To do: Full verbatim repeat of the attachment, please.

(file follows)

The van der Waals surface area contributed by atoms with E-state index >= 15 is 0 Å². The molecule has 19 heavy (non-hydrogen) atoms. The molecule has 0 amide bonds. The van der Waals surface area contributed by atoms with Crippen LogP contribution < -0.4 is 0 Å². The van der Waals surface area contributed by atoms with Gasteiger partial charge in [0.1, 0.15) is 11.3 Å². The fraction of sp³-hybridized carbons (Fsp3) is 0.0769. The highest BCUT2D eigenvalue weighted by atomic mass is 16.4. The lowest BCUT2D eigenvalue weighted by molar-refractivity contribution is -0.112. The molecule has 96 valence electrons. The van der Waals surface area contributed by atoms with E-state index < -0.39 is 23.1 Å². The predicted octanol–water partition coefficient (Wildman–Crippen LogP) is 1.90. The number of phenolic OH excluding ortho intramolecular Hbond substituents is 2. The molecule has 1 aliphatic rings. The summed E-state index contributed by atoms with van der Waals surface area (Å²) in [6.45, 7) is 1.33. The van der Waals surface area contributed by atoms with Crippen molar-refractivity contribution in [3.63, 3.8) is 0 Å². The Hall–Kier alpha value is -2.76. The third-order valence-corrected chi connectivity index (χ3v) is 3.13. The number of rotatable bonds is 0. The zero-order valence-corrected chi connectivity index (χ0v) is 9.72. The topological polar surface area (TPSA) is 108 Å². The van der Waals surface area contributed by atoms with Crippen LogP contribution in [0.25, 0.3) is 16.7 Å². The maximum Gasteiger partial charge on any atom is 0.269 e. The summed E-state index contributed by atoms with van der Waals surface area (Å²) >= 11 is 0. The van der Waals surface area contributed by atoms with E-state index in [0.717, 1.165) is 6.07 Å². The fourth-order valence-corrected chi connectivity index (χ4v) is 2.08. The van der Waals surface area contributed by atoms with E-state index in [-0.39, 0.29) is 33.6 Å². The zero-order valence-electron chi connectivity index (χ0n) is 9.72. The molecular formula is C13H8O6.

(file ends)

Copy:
The van der Waals surface area contributed by atoms with E-state index >= 15 is 0 Å². The molecule has 19 heavy (non-hydrogen) atoms. The molecule has 0 amide bonds. The van der Waals surface area contributed by atoms with Crippen LogP contribution < -0.4 is 0 Å². The van der Waals surface area contributed by atoms with Gasteiger partial charge in [0.1, 0.15) is 11.3 Å². The fraction of sp³-hybridized carbons (Fsp3) is 0.0769. The highest BCUT2D eigenvalue weighted by atomic mass is 16.4. The lowest BCUT2D eigenvalue weighted by molar-refractivity contribution is -0.112. The molecule has 96 valence electrons. The van der Waals surface area contributed by atoms with E-state index < -0.39 is 23.1 Å². The predicted octanol–water partition coefficient (Wildman–Crippen LogP) is 1.90. The number of phenolic OH excluding ortho intramolecular Hbond substituents is 2. The molecule has 1 aliphatic rings. The summed E-state index contributed by atoms with van der Waals surface area (Å²) in [6.45, 7) is 1.33. The van der Waals surface area contributed by atoms with Crippen molar-refractivity contribution in [3.63, 3.8) is 0 Å². The Hall–Kier alpha value is -2.76. The third-order valence-corrected chi connectivity index (χ3v) is 3.13. The number of rotatable bonds is 0. The zero-order valence-corrected chi connectivity index (χ0v) is 9.72. The topological polar surface area (TPSA) is 108 Å². The van der Waals surface area contributed by atoms with Crippen LogP contribution in [0.25, 0.3) is 16.7 Å². The maximum Gasteiger partial charge on any atom is 0.269 e. The summed E-state index contributed by atoms with van der Waals surface area (Å²) >= 11 is 0. The van der Waals surface area contributed by atoms with E-state index in [0.717, 1.165) is 6.07 Å². The fourth-order valence-corrected chi connectivity index (χ4v) is 2.08. The van der Waals surface area contributed by atoms with E-state index in [-0.39, 0.29) is 33.6 Å². The zero-order valence-electron chi connectivity index (χ0n) is 9.72. The molecular formula is C13H8O6.